Per PEP-492 I am trying to implement an asynchronous iterator, such that I can do e.g.

async for foo in bar:

Here is a trivial example, similar to the one in the docs, with a very basic test of instantiation and async iteration:

import pytest

class TestImplementation:
    def __aiter__(self):
        return self
    async def __anext__(self):
        raise StopAsyncIteration

@pytest.mark.asyncio  # note use of pytest-asyncio marker
async def test_async_for():
    async for _ in TestImplementation():

However, when I execute my test suite, I see:

=================================== FAILURES ===================================
________________________________ test_async_for ________________________________

    async def test_async_for():
>       async for _ in TestImplementation():
E       TypeError: 'async for' received an invalid object from __aiter__: TestImplementation

...: TypeError
===================== 1 failed, ... passed in 2.89 seconds ======================

Why does my TestImplementation appear to be invalid? As far as I can tell it meets the protocol:

  1. An object must implement an __aiter__ method ... returning an asynchronous iterator object.
  2. An asynchronous iterator object must implement an __anext__ method ... returning an awaitable.
  3. To stop iteration __anext__ must raise a StopAsyncIteration exception.

This is failing with the latest released versions of Python (3.5.1), py.test (2.9.2) and pytest-asyncio (0.4.1).

  • Works for me with pytest 2.9.2. What version are you using? Jun 25, 2016 at 18:07
  • @MikeMüller pytest-2.8.5 and asyncio-0.3.0 plugin, will see if an upgrade helps things...
    – jonrsharpe
    Jun 25, 2016 at 18:08
  • @MikeMüller nope, same outcome with pytest-2.9.2 and asyncio-0.4.1 plugin
    – jonrsharpe
    Jun 25, 2016 at 18:10
  • I'm using Python 3.5.1. Jun 25, 2016 at 18:11
  • 1
    @PadraicCunningham the above will start to work in 3.5.2 (tomorrow!) and 3.6.x, it's only the first two patch releases of 3.5.x that fail...
    – jonrsharpe
    Jun 25, 2016 at 18:40

2 Answers 2


If you read a little further down the documentation it mentions that (emphasis mine):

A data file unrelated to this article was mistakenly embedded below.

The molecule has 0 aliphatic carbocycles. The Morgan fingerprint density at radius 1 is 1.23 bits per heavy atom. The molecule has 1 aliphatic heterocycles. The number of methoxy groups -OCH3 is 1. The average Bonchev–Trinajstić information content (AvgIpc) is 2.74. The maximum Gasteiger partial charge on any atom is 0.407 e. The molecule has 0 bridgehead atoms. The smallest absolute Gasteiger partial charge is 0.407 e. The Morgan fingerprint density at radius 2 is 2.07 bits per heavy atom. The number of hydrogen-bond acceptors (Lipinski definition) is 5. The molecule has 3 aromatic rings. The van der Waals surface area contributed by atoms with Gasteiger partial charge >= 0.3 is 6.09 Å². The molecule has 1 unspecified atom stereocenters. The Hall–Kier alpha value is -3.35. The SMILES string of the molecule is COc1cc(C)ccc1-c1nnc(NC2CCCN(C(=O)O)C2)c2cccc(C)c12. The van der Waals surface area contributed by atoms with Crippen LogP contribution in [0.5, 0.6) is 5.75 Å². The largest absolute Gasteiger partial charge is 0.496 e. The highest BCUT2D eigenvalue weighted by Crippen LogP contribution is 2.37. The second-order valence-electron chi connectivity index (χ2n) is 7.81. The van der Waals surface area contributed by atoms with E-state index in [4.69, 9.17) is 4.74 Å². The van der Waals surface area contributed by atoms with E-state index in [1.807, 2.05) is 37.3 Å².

PEP 492 was accepted in CPython 3.5.0 with __aiter__ defined as a method, that was expected to return an awaitable resolving to an asynchronous iterator.

In 3.5.2 (as PEP 492 was accepted on a provisional basis) the __aiter__ protocol was updated to return asynchronous iterators directly.

Therefore for versions prior to 3.5.2 (released 2016/6/27) the documentation is slightly out of step with how to write a working asynchronous iterator. The fixed version for 3.5.0 and 3.5.1 looks like:

class TestImplementation:
    async def __aiter__(self):
  # ^ note
        return self
    async def __anext__(self):
        raise StopAsyncIteration

This was introduced on closing bug #27243 and is a little clearer in the data model documentation, which also suggests a way of writing backwards compatible code.


Asynchronous iterators have been implemented in Python 3.6 - see PEP-525

Then you don't need your TestImplementation at all in order to use async for. You can just use yield (example taken from PEP-525):

async def ticker(delay, to):
    """Yield numbers from 0 to `to` every `delay` seconds."""
    for i in range(to):
        yield i
        await asyncio.sleep(delay)

You can then use async for as you would expect:

async for i in ticker(1, 10):                                                                     
    print(f'Tick #{i}')
  • 5
    This is a generator which is not the same thing as an iterator. Not all iterators can be refactored into generators, nor should they be. The point of the OP's question was to create an iterator, not test an async for loop. Sep 16, 2020 at 14:26

Your Answer

Reminder: Answers generated by Artificial Intelligence tools are not allowed on Stack Overflow. Learn more

By clicking “Post Your Answer”, you agree to our terms of service and acknowledge that you have read and understand our privacy policy and code of conduct.

Not the answer you're looking for? Browse other questions tagged or ask your own question.